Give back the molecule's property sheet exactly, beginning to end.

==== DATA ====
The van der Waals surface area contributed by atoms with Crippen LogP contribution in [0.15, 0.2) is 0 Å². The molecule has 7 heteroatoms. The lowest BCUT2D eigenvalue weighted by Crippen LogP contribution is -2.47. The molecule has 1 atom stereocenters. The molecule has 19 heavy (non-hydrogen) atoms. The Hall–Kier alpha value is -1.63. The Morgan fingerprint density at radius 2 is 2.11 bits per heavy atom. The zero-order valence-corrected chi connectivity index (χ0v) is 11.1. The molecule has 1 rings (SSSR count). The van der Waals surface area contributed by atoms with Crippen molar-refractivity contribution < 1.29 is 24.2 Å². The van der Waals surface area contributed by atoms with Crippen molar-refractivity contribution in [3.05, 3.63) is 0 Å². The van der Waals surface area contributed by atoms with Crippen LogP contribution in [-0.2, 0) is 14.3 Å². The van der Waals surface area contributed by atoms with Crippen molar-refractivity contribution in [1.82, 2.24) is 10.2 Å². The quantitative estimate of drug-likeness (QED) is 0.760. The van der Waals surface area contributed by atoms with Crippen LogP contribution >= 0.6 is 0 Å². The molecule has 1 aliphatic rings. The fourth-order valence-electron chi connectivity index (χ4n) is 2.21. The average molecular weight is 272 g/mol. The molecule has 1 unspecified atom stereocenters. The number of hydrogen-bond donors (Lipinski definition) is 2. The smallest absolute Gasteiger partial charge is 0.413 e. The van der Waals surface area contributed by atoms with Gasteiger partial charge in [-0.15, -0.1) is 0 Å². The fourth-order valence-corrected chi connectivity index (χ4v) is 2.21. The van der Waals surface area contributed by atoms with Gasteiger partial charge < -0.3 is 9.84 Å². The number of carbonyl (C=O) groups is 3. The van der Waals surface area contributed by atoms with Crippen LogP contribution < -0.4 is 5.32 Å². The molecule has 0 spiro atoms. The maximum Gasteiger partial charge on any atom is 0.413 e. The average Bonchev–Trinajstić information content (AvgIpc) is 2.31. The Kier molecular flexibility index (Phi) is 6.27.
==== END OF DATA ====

The van der Waals surface area contributed by atoms with Crippen LogP contribution in [0.15, 0.2) is 0 Å². The molecule has 7 heteroatoms. The lowest BCUT2D eigenvalue weighted by Crippen LogP contribution is -2.47. The molecule has 1 atom stereocenters. The molecule has 19 heavy (non-hydrogen) atoms. The Hall–Kier alpha value is -1.63. The Morgan fingerprint density at radius 2 is 2.11 bits per heavy atom. The zero-order valence-corrected chi connectivity index (χ0v) is 11.1. The molecule has 1 rings (SSSR count). The van der Waals surface area contributed by atoms with Crippen molar-refractivity contribution < 1.29 is 24.2 Å². The van der Waals surface area contributed by atoms with Crippen molar-refractivity contribution in [3.05, 3.63) is 0 Å². The van der Waals surface area contributed by atoms with Crippen LogP contribution in [-0.2, 0) is 14.3 Å². The van der Waals surface area contributed by atoms with Crippen molar-refractivity contribution in [1.82, 2.24) is 10.2 Å². The quantitative estimate of drug-likeness (QED) is 0.760. The van der Waals surface area contributed by atoms with Crippen LogP contribution >= 0.6 is 0 Å². The molecule has 1 aliphatic rings. The fourth-order valence-electron chi connectivity index (χ4n) is 2.21. The average molecular weight is 272 g/mol. The molecule has 1 unspecified atom stereocenters. The number of hydrogen-bond donors (Lipinski definition) is 2. The smallest absolute Gasteiger partial charge is 0.413 e. The van der Waals surface area contributed by atoms with Gasteiger partial charge in [-0.15, -0.1) is 0 Å². The fourth-order valence-corrected chi connectivity index (χ4v) is 2.21. The van der Waals surface area contributed by atoms with Gasteiger partial charge < -0.3 is 9.84 Å². The number of carbonyl (C=O) groups is 3. The van der Waals surface area contributed by atoms with Crippen LogP contribution < -0.4 is 5.32 Å². The molecule has 0 spiro atoms. The maximum Gasteiger partial charge on any atom is 0.413 e. The average Bonchev–Trinajstić information content (AvgIpc) is 2.31. The Kier molecular flexibility index (Phi) is 6.27.